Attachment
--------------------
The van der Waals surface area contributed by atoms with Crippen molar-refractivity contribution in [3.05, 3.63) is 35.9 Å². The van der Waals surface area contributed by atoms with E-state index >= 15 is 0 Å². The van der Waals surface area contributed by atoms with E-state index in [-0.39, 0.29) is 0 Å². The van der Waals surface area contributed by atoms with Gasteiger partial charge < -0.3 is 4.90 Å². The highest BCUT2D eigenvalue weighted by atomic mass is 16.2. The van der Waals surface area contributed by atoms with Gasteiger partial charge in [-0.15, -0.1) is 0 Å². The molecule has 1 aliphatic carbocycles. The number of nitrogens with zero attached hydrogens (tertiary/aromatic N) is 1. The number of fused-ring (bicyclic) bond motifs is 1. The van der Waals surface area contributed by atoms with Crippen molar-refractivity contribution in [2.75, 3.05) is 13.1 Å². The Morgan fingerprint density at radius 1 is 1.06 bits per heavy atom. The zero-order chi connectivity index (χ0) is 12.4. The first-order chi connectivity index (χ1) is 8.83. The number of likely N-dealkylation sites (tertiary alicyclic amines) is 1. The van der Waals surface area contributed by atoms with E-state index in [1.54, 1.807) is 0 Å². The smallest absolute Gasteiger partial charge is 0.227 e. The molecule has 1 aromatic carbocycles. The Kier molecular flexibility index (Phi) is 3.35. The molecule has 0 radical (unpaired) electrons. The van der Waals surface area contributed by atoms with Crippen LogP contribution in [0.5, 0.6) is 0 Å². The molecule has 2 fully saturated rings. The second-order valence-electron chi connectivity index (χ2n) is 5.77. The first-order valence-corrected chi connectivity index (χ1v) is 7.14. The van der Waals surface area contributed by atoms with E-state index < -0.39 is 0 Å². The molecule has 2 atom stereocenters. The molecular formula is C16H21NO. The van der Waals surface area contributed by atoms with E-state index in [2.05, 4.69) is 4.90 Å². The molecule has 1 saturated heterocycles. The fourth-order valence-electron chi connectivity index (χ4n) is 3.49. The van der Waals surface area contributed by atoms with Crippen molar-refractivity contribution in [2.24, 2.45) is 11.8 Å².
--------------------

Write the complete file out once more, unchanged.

The van der Waals surface area contributed by atoms with Crippen molar-refractivity contribution in [3.05, 3.63) is 35.9 Å². The van der Waals surface area contributed by atoms with E-state index >= 15 is 0 Å². The van der Waals surface area contributed by atoms with E-state index in [-0.39, 0.29) is 0 Å². The van der Waals surface area contributed by atoms with Gasteiger partial charge < -0.3 is 4.90 Å². The highest BCUT2D eigenvalue weighted by atomic mass is 16.2. The van der Waals surface area contributed by atoms with Gasteiger partial charge in [-0.15, -0.1) is 0 Å². The molecule has 1 aliphatic carbocycles. The number of nitrogens with zero attached hydrogens (tertiary/aromatic N) is 1. The number of fused-ring (bicyclic) bond motifs is 1. The van der Waals surface area contributed by atoms with Crippen molar-refractivity contribution in [2.75, 3.05) is 13.1 Å². The Morgan fingerprint density at radius 1 is 1.06 bits per heavy atom. The zero-order chi connectivity index (χ0) is 12.4. The first-order chi connectivity index (χ1) is 8.83. The number of likely N-dealkylation sites (tertiary alicyclic amines) is 1. The van der Waals surface area contributed by atoms with E-state index in [1.54, 1.807) is 0 Å². The smallest absolute Gasteiger partial charge is 0.227 e. The molecule has 1 aromatic carbocycles. The Kier molecular flexibility index (Phi) is 3.35. The molecule has 0 radical (unpaired) electrons. The van der Waals surface area contributed by atoms with Crippen LogP contribution in [0.5, 0.6) is 0 Å². The molecule has 2 fully saturated rings. The second-order valence-electron chi connectivity index (χ2n) is 5.77. The first-order valence-corrected chi connectivity index (χ1v) is 7.14. The van der Waals surface area contributed by atoms with E-state index < -0.39 is 0 Å². The molecule has 2 atom stereocenters. The molecular formula is C16H21NO. The van der Waals surface area contributed by atoms with E-state index in [2.05, 4.69) is 4.90 Å². The molecule has 1 saturated heterocycles. The fourth-order valence-electron chi connectivity index (χ4n) is 3.49. The van der Waals surface area contributed by atoms with Crippen molar-refractivity contribution in [2.24, 2.45) is 11.8 Å².